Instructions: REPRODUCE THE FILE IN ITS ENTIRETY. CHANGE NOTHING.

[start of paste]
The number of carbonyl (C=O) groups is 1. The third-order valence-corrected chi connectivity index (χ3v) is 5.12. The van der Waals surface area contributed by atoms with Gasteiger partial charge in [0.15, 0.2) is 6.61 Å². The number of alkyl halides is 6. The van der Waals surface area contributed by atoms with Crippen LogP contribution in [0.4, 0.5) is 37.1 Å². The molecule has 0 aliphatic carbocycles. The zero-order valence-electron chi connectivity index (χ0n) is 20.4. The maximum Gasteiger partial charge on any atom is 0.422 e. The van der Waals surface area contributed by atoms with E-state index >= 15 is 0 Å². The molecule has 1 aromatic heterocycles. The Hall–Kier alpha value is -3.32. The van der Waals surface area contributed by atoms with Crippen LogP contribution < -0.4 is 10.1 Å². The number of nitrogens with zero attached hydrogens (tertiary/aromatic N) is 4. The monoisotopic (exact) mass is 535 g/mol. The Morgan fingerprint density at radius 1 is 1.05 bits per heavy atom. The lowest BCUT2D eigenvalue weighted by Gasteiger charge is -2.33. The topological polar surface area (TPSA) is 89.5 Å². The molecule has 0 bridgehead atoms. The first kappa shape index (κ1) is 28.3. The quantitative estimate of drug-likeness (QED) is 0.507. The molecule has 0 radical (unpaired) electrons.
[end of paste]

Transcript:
The number of carbonyl (C=O) groups is 1. The third-order valence-corrected chi connectivity index (χ3v) is 5.12. The van der Waals surface area contributed by atoms with Gasteiger partial charge in [0.15, 0.2) is 6.61 Å². The number of alkyl halides is 6. The van der Waals surface area contributed by atoms with Crippen LogP contribution in [0.4, 0.5) is 37.1 Å². The molecule has 0 aliphatic carbocycles. The zero-order valence-electron chi connectivity index (χ0n) is 20.4. The maximum Gasteiger partial charge on any atom is 0.422 e. The van der Waals surface area contributed by atoms with E-state index >= 15 is 0 Å². The molecule has 1 aromatic heterocycles. The Hall–Kier alpha value is -3.32. The van der Waals surface area contributed by atoms with Crippen LogP contribution < -0.4 is 10.1 Å². The number of nitrogens with zero attached hydrogens (tertiary/aromatic N) is 4. The monoisotopic (exact) mass is 535 g/mol. The Morgan fingerprint density at radius 1 is 1.05 bits per heavy atom. The lowest BCUT2D eigenvalue weighted by Gasteiger charge is -2.33. The topological polar surface area (TPSA) is 89.5 Å². The molecule has 0 bridgehead atoms. The first kappa shape index (κ1) is 28.3. The quantitative estimate of drug-likeness (QED) is 0.507. The molecule has 0 radical (unpaired) electrons.